Do you know what’s good about a heat wave in July? The tomatoes love it! I returned from England to tomatoes sprawling everywhere. I pounded nearly 3 dozen wooden stakes into the ground and used up an entire spool of twine wrestling them into shape over the weekend.
Once your tomatoes are properly staked, the next thing to do is open prune them. At the crotch of every leaf is a sucker. These will turn into new vining branches, eventually clogging up the plant. What you want to do is remove some of the suckers to allow air to flow through the center of the plants.
High humidity, lots of rain (even tiny amounts all the time) or overhead watering (a total NO NO for tomatoes) will cause the plants to develop leaf spot fungus. Fungus looks like black blotches/spots on the leaves; often those spotted leaves turn yellow. I put on rubber gloves and cut them out of the plant, throwing them in a garbage bag, not in the compost. Then I wash my pruners and my gloves in rubbing alcohol to clean them. If the disease continues to appear, or if you have had to remove a lot of leaves, you should spray the plant with liquid copper to kill any fungus spores. You should also spray the mulch at the base of the plants. If you don’t have fungus, but have dealt with it in the past, you can spray your plants with BioSafe hydrogen peroxide spray to prevent fungus from happening.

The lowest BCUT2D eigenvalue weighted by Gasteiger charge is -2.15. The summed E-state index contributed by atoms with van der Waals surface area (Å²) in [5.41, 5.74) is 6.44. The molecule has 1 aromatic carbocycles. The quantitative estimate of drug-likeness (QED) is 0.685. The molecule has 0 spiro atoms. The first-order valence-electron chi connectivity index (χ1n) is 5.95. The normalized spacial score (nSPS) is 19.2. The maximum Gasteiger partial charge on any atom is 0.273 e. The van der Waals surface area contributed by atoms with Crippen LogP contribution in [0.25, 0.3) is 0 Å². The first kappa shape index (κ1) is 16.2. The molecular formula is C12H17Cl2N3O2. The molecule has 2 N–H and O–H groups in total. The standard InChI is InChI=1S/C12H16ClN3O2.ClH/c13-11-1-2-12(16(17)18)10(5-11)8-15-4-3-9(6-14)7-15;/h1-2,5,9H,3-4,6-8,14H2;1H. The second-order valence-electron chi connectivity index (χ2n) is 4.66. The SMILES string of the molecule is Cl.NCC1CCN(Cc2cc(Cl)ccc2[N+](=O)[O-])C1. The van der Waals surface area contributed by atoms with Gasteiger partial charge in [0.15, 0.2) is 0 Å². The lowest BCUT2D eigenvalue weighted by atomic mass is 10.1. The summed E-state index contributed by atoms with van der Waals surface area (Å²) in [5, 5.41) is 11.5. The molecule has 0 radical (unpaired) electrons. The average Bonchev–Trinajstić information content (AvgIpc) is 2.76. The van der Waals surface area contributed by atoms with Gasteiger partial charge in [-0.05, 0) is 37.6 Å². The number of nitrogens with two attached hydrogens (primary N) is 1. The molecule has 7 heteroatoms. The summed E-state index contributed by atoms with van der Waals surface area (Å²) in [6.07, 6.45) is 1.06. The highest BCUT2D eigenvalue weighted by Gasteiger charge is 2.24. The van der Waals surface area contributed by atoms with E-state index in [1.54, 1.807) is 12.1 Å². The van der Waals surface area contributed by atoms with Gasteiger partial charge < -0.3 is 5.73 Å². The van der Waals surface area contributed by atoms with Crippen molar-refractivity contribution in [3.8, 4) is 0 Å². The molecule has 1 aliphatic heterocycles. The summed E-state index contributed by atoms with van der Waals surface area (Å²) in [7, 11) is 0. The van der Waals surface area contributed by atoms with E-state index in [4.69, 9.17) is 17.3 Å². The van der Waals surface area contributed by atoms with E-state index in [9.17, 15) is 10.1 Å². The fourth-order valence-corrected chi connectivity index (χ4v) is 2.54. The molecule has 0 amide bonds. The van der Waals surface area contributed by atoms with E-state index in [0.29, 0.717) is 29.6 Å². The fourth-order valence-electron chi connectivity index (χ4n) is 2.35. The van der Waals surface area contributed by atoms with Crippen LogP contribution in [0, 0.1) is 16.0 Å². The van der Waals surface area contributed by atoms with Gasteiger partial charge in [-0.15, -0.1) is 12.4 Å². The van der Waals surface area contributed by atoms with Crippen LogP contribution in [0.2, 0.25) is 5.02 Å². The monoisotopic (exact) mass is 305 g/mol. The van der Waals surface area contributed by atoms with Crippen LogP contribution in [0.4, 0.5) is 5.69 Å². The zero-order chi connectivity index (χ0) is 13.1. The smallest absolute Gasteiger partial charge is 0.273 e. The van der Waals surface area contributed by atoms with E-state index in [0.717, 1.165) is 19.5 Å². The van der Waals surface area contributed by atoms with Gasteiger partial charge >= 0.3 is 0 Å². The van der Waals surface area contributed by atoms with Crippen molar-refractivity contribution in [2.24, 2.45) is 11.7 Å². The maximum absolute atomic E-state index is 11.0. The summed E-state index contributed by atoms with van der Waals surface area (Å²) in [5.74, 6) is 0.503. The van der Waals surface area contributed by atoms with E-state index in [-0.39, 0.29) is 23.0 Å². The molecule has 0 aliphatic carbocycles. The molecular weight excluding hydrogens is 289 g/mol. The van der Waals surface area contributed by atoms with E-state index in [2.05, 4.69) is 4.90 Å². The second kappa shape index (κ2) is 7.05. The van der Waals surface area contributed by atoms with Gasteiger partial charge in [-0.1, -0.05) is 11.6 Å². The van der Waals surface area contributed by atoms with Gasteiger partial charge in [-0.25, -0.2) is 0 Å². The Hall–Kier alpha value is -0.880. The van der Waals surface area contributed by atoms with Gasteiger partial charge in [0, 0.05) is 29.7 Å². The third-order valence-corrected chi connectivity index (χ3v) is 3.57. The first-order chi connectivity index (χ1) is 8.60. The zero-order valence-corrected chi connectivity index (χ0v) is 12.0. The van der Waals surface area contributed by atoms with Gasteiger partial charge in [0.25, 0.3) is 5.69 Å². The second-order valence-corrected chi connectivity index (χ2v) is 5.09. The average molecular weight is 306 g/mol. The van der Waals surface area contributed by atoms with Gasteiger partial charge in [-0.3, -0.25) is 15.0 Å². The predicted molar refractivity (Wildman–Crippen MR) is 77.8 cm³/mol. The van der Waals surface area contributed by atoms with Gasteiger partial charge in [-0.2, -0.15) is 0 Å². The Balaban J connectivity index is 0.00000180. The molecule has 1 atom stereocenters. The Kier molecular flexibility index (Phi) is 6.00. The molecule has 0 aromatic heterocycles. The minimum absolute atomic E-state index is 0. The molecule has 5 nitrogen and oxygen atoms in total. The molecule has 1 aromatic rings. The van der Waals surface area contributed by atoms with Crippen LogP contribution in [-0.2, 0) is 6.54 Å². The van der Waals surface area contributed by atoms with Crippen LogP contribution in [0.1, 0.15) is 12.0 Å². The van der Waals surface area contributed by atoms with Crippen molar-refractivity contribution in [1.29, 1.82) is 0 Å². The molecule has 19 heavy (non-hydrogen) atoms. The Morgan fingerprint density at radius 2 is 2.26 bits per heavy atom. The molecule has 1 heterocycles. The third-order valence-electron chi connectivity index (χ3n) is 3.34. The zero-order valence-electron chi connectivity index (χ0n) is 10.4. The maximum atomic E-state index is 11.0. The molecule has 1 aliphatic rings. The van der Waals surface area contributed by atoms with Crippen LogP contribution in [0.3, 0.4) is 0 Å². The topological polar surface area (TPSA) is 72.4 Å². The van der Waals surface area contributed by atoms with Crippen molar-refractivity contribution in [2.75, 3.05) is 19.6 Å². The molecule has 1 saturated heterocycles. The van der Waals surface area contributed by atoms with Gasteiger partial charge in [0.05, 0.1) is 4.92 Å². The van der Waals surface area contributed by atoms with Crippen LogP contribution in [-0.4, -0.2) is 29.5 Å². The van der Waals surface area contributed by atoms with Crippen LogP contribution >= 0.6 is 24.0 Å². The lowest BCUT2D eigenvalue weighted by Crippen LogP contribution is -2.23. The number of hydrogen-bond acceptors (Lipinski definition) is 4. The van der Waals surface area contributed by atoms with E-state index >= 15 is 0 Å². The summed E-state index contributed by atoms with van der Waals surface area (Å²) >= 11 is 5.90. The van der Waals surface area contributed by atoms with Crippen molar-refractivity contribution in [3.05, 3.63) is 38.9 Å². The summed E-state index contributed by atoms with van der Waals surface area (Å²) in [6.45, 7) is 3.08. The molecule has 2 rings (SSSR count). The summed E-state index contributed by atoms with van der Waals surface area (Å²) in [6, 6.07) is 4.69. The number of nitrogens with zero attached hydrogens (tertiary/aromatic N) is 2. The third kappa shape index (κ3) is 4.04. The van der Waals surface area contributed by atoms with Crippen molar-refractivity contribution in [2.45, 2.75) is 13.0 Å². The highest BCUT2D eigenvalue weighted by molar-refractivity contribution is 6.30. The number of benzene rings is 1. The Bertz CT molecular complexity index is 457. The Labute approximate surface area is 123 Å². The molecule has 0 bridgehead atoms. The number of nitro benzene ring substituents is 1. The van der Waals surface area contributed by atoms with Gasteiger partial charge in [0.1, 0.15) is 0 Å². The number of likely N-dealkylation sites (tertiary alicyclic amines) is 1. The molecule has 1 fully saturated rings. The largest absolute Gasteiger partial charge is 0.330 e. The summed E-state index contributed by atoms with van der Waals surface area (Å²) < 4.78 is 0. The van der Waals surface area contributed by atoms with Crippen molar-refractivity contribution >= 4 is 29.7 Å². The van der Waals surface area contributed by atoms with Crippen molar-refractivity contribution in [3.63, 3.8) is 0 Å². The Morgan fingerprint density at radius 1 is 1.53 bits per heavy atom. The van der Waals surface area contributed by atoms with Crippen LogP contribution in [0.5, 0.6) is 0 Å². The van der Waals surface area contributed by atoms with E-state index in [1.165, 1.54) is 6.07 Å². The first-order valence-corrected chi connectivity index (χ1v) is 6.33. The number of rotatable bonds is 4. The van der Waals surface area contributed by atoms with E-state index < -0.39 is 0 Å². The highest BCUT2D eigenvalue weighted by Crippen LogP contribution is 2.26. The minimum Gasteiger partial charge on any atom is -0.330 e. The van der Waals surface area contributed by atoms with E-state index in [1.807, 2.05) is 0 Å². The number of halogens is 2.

If you notice just a few yellow leaves, especially on the bottom of the plants, prune them off. They are probably due to lack of water or lack of feeding. I deep soak my established plants a couple of times a week during 90 degree heat waves. You can feed your tomatoes with Coast of Maine Stonington Blend granular fertilizer or you can feed them with Neptune’s Harvest Tomato and Vegetable liquid fertilizer. Your choice, depending on if you would rather sprinkle and scratch it in or water it in. If you don’t have mulch around your tomato plants, you should, as it keeps the soil moisture levels much more even which helps to prevent blossom end rot. Add more mulch if it has broken down and is getting thin. At Natureworks we use Lucerne Farms chopped hay which has been sterilized to kill weed seeds.